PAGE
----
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Publication numberUS4457593 A
Publication typeGrant
Application numberUS 06/235,644
Publication dateJul 3, 1984
Filing dateFeb 18, 1981
Priority dateFeb 19, 1980
Fee statusPaid
Publication number06235644, 235644, US 4457593 A, US 4457593A, US-A-4457593, US4457593 A, US4457593A
InventorsHideo Yokota
Original AssigneeCanon Kabushiki Kaisha
Export CitationBiBTeX, EndNote, RefMan
External Links: USPTO, USPTO Assignment, Espacenet
Photographic lens system
US 4457593 A
Abstract
The photographic lens system disclosed includes a front lens arrangement of positive refractive power with a plurality of components having lens surfaces followed by a diaphragm. A light control includes a number of light absorbing regions on the surface of a component other than the surface adjacent the diaphragm. According to an embodiment, the light control includes a larger optically coaxial region and smaller outer regions surrounding the optically coaxial region. According to another embodiment, a negative refraction lens is arranged behind the diaphragm.
Images(4)
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Claims(2)
What is claimed is:
1. A photographic objective lens system, comprising:
front optical means having a plurality of optical components, a diaphragm arranged at the image side of said front optical means, a light absorbing layer provided at a surface at the optical components other than the surface adjacent the diaphragm and having a central elementary region, and a plurality of outer elementary regions on the light absorbing layer adjacent a circumference of said central elementary region, said central region and said outer regions being separated from each other;
said front optical means comprising, from front to rear, two positive meniscus lenses of forward convexity, a negative meniscus lens of forward convexity, a negative meniscus lens of forward concavity, and a bi-convex lens, and said central elementary region and said outer elementary region lying on one of the first to the sixth lens surfaces counting from the front.
2. A photographic objective lens system, comprising:
front optical means having a plurality of optical components, a diaphragm arranged at the image side of said front optical means, a light absorbing layer provided at a surface at the optical components other than the surface adjacent the diaphragm and having a central elementary region, and a plurality of outer elementary regions on the light absorbing layer adjacent a circumference of said central elementary region, said central region and said outer regions being separated from each other;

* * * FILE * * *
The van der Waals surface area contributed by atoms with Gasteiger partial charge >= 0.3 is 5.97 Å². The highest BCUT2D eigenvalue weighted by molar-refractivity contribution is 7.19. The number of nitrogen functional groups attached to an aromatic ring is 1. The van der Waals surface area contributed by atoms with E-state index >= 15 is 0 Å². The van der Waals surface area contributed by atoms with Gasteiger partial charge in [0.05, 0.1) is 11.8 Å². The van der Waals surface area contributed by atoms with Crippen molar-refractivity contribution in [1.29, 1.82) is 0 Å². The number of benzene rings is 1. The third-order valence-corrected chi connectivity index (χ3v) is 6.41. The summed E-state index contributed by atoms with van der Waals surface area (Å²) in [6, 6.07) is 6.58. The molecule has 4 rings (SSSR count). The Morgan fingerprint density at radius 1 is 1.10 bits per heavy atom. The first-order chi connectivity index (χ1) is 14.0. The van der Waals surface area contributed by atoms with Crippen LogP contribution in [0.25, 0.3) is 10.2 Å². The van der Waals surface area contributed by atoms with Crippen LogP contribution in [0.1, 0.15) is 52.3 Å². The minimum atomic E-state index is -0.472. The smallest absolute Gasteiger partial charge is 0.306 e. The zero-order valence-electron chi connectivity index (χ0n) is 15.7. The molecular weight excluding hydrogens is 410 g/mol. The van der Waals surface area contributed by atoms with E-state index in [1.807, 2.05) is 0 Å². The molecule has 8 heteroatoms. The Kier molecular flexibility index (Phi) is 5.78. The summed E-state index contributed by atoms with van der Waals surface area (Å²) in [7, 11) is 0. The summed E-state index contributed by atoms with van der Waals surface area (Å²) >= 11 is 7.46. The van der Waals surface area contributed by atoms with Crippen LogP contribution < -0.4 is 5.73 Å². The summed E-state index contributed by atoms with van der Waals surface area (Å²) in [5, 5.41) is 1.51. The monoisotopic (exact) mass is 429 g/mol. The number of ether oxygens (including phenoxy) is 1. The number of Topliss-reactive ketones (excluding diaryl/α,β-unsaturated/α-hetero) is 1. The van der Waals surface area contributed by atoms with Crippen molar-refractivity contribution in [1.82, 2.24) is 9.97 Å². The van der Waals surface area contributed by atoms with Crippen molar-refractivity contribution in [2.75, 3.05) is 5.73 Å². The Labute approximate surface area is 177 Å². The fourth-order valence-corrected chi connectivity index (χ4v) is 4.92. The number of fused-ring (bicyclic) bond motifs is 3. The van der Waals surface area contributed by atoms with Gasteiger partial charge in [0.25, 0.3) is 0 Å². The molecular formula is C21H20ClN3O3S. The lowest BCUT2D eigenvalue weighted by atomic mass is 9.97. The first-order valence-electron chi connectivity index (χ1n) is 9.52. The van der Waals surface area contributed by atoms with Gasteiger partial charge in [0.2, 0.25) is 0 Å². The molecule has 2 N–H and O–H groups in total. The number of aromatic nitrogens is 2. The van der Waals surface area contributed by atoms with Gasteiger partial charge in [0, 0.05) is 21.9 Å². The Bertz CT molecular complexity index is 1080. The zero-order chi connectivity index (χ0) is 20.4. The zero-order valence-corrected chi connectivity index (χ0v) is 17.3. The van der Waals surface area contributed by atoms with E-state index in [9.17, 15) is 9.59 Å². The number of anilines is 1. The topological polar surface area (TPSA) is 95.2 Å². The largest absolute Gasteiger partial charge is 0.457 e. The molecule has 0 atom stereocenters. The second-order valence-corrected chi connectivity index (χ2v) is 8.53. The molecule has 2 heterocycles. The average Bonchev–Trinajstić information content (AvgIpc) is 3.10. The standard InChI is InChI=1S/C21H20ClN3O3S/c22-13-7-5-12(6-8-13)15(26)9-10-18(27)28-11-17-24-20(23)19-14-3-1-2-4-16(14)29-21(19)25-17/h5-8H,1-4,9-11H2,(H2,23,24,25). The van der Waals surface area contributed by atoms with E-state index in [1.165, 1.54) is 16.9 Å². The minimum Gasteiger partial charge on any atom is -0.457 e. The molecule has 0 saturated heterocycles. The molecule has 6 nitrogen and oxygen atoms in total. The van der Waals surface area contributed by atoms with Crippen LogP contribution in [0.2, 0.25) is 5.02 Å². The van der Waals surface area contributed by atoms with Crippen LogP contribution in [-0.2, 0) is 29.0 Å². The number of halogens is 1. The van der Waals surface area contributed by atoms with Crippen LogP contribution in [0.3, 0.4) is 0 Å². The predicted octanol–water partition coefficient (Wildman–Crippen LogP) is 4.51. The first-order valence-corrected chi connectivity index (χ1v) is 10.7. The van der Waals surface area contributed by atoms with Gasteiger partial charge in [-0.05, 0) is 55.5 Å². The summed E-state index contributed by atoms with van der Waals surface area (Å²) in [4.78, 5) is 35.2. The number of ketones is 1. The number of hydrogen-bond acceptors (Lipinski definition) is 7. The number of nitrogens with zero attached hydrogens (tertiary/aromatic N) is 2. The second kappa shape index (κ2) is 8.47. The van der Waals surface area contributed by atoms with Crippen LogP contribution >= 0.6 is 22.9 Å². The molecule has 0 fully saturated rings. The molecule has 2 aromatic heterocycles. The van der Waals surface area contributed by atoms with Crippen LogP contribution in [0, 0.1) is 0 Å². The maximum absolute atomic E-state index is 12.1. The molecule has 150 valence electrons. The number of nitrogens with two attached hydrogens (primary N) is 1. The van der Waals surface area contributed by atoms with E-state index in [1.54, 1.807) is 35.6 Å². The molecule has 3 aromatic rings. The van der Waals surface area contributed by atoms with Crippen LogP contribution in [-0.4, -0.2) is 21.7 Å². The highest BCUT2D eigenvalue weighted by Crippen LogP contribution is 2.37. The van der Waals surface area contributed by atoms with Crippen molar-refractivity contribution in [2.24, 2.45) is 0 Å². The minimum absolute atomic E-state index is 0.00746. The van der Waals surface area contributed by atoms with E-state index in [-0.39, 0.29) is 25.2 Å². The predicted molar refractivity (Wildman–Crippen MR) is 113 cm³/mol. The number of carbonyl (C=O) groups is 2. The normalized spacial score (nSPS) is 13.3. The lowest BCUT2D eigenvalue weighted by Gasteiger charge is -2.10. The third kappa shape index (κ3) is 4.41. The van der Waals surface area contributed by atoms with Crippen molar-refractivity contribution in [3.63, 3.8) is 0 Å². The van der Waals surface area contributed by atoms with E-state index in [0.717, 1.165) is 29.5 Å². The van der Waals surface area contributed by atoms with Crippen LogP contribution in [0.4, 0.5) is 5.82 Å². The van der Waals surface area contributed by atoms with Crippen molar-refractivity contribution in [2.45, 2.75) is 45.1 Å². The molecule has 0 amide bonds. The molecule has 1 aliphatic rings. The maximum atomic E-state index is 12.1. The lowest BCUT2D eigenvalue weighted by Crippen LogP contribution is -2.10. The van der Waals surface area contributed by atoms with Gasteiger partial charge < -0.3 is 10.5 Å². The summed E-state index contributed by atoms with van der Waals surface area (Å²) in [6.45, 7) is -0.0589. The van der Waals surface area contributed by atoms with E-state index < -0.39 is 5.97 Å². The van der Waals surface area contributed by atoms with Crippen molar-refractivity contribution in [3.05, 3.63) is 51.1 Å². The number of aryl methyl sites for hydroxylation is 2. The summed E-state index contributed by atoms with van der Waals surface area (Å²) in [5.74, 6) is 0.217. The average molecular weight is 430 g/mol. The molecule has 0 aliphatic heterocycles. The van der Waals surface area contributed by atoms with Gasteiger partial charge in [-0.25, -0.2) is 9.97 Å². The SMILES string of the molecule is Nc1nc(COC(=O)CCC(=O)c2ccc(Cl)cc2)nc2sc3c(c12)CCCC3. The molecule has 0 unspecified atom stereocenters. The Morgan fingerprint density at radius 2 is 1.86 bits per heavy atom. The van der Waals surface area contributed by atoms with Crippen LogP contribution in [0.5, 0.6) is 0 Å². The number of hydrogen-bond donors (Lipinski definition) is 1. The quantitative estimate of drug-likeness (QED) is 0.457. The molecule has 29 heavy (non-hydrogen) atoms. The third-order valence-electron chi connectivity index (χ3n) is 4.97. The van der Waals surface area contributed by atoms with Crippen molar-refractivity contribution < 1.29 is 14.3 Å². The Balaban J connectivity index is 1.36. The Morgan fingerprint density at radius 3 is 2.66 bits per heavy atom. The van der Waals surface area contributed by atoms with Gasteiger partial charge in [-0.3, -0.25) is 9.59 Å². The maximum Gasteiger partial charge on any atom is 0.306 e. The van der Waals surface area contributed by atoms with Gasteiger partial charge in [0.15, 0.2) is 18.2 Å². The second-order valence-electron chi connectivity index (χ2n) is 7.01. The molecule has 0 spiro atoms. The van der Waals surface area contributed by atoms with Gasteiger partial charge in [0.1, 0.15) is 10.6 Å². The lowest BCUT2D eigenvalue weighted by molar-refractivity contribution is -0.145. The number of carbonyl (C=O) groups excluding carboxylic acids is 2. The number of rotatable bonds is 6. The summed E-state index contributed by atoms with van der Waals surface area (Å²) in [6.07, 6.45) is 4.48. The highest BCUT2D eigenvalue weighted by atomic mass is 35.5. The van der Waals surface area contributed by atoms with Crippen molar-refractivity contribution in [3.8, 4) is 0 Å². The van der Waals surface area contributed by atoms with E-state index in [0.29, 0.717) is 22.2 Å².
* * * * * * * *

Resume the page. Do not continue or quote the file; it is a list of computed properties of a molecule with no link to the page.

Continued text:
said front optical means comprising, from front to rear, a positive meniscus lens of forward convexity, a biconcave lens and a bi-convex lens, and said light control means lying on one of the first to the third lens surfaces counting from the front; and a negative meniscus lens of forward concavity arranged in rear of said diaphragm.
Description
BACKGROUND OF THE INVENTION

This invention relates to photographic objectives, are more particularly to the correction of an illumination distribution on the image plane against deterioration when the diaphragm stops down.

Interchangeable photographic objectives having standard or semi-standard angles of view, for use in single lens reflex cameras, employ an arrangement in which the diaphragm is located at or near the center of the physical length of the objective. However, lens shutter-equipped cameras which require further minimization in the bulk and size of their objective lenses have made increasing use of (1) a diaphragm behind the entire lens system, i.e., a so-called rear diaphragm lens, or (2) a lens with the diaphragm followed by a component of a negative power.

As these types (1) and (2) of objectives have a large angular magnification of the principle ray of light of the pupil, when the diaphragm stops down, the uniformity of illumination distribution on the image plane tends to deteriorate at the corners of the film frame more sharply than the other types of objectives, for example, objectives with the diaphragm followed by a positive component.

The rear diaphragm lens and negative component-follow-stop type objectives have the advantage that when fully open, the marginal illumination can be made rather higher than when the lens component behind the stop is positive. When the lens is closed down by two or three stops from the fully open position, however, the ratio of the marginal illumination to the central illumination becomes larger than when the lens is of the positive component-follow-stop type.